Motor protection delivers reliable, efficient operation

How to make the right choice between a soft starter and a variable frequency drive

04/15/2013


How to make the right choice between a soft starter and a variable frequency drive. Courtesy: EatonMotors often require large amounts of energy when quickly accelerating to full speed. Soft starters and variable frequency drives can both be used to reduce inrush currents and limit torque—protecting your valuable equipment and extending the life of your motor by reducing motor heating caused by frequent starts and stops. Choosing between a soft starter and a variable frequency drive often depends on the application, system requirements, and cost (both for initial start-up and over the lifecycle of the system). 

Extending motor life

A soft starter is a solid-state device that protects ac electric motors from damage caused by sudden influxes of power by limiting the large initial inrush of current associated with motor start-up. They provide a gentle ramp-up to full speed and are used only at start-up (and stop, if equipped). Ramping up the initial voltage to the motor produces this gradual start. Soft starters are also known as reduced voltage soft starters (RVSS). 

Applications

Soft starters are used in applications where:

  • Speed and torque control are required only during start-up (and stop if equipped with soft stop)
  • Reducing large start-up inrush currents associated with a large motor is required
  • The mechanical system requires a gentle start to relieve torque spikes and tension associated with normal start-up (for example, conveyors, belt-driven systems, gears, and so on)
  • Pumps are used to eliminate pressure surges caused in piping systems when fluid changes direction rapidly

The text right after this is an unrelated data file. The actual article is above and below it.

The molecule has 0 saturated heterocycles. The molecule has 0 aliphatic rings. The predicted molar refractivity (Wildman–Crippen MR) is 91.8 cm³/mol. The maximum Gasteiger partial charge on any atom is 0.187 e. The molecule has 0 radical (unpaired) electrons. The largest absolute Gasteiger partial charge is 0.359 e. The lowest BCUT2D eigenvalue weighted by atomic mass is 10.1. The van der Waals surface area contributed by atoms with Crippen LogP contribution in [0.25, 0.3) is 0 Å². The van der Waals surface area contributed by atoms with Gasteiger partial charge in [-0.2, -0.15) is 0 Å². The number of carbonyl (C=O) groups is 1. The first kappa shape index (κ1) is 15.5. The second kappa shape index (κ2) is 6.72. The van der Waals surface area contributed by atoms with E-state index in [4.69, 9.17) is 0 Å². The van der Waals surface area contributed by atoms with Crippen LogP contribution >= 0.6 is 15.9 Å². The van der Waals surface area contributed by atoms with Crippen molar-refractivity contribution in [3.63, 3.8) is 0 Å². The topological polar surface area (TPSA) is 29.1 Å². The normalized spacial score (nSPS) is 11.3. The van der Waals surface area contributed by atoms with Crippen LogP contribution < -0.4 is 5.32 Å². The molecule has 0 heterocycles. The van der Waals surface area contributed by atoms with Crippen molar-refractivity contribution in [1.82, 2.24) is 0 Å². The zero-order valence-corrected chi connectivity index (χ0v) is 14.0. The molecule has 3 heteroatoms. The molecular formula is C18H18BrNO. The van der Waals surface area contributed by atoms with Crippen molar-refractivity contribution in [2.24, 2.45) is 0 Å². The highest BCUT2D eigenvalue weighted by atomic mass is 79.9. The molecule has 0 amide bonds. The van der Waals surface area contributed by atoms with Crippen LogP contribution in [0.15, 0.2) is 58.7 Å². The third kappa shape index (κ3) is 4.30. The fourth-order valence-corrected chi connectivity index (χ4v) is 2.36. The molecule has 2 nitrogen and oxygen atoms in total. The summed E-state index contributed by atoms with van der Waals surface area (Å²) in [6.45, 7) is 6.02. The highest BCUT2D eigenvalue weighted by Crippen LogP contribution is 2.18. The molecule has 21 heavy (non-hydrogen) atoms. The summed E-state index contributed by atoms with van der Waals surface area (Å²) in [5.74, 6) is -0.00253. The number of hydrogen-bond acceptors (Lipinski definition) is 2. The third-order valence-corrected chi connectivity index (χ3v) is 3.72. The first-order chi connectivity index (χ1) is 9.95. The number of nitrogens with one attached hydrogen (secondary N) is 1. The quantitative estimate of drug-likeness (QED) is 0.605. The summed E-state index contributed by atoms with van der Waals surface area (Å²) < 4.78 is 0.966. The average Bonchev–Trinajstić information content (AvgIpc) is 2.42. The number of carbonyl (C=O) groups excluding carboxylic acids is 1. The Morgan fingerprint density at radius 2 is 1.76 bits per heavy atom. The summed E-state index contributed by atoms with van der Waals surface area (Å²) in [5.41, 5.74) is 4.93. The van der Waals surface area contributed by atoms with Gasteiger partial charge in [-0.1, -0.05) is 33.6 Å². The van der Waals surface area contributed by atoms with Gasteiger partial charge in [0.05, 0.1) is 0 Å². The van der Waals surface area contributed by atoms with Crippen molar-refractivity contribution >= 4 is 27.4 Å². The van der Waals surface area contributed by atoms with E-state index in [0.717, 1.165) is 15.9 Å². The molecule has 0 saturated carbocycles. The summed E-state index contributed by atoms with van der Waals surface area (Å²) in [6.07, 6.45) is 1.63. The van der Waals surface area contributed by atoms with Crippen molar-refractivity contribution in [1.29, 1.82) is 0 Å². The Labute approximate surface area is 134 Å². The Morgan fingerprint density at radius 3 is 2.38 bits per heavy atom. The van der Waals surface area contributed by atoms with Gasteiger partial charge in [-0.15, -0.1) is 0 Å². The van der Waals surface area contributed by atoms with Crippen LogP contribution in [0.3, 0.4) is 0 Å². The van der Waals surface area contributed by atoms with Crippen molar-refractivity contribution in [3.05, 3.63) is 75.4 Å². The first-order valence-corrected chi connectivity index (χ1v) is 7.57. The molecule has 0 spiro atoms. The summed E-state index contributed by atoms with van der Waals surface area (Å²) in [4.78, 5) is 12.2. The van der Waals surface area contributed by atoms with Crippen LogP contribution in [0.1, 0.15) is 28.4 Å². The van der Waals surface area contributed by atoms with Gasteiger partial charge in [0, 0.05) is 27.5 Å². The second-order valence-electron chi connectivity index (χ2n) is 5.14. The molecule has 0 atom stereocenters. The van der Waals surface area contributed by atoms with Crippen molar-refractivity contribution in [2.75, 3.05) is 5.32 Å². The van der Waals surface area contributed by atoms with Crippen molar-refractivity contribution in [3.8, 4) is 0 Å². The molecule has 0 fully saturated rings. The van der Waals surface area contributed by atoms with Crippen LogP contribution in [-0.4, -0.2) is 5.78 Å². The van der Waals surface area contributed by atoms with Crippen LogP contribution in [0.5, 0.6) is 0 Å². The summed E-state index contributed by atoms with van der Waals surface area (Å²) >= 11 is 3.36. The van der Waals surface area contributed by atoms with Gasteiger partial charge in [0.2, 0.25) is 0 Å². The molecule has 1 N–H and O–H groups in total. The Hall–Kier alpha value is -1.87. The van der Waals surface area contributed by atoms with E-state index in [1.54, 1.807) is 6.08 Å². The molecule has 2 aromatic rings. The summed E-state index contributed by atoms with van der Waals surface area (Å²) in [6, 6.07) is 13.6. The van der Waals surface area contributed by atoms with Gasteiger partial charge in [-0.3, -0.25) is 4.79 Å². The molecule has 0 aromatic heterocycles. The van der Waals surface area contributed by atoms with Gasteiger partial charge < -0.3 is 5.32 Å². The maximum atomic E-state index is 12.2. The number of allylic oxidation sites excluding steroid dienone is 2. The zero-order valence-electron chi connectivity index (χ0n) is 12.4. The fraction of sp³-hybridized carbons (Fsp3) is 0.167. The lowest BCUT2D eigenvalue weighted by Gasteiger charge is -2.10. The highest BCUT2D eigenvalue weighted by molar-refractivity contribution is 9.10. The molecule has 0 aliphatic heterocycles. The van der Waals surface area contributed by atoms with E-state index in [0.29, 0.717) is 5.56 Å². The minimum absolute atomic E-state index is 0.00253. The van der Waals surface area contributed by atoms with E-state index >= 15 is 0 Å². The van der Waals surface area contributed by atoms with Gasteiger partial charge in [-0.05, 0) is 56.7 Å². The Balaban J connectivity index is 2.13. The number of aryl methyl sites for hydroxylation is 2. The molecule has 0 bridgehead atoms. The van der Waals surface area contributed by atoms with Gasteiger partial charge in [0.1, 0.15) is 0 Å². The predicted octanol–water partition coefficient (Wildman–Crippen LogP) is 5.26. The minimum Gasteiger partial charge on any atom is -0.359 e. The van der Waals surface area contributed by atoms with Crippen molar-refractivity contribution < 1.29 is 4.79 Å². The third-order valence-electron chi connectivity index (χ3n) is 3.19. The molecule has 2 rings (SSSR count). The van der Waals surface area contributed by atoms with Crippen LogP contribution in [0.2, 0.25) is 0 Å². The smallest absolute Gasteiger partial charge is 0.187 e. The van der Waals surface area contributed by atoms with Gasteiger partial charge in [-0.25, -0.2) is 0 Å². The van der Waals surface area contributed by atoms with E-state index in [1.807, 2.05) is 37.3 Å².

How does a soft starter work? Electrical soft starters temporarily reduce voltage or current input by reducing torque. Some soft starters may use solid-state devices to help control the flow of the current. They can control one to three phases, with three-phase control usually producing better results. 

Figure 1. Soft Starter Schematic. Courtesy: Eaton

Figure 1. Soft Starter Schematic 

Most soft starters use a series of thyristors or silicon controlled rectifiers (SCRs) to reduce the voltage. In the normal Off state, the SCRs restrict current, but in the normal On state, the SCRs allow current. The SCRs are engaged during ramp-up, and bypass contactors are pulled in after maximum speed is achieved. This helps to significantly reduce motor heating.

Soft starters are often the more economical choice for applications that require speed and torque control only during motor start-up. Additionally, they are often the ideal solution for applications where space is a concern, as they usually take up less space than variable frequency drives.

Driving energy efficiency

A variable frequency drive is a motor control device that protects and controls the speed of an ac induction motor. A VFD can control the speed of the motor during the start and stop cycle, as well as throughout the run cycle. 

Applications

VFDs are used in applications where:

  • Complete speed control is required
  • Energy savings is a goal
  • Custom control is needed  

VFDs convert input power to adjustable frequency and voltage source for controlling speed of ac induction motors. The frequency of the power applied to an ac motor determines the motor speed, based on the following equation: 

Speed (rpm) = 120 x Frequency (Hz) x number of motor poles 

For example, a four-pole motor is operating at 60 Hz. These values can be inserted into the formula to calculate the speed:

120 x 60 x 4 = 1800 rpm 

Figure 2. The function of a VFD. Courtesy: Eaton

Figure 2. The function of a VFD

  • ac supply: Comes from the facility power network (typically 480V, 60 Hz ac)
  • Rectifier: Converts network ac power to dc power
  • Filter and dc bus: Work together to smooth the rectified dc power and to provide clean, low ripple dc power to the inverter
  • Inverter: Uses dc power from the dc bus and filter to invert an output that resembles sine wave ac power using a pulse width modulation (PWM) technique.
  • Pulse width modulation: Switches the inverter semiconductors in varying widths and times that, when averaged, create a sine waveform 

Figure 3. Pus Width Modulated Waveform. Courtesy: Eaton

Figure 3. Pus Width Modulated Waveform 


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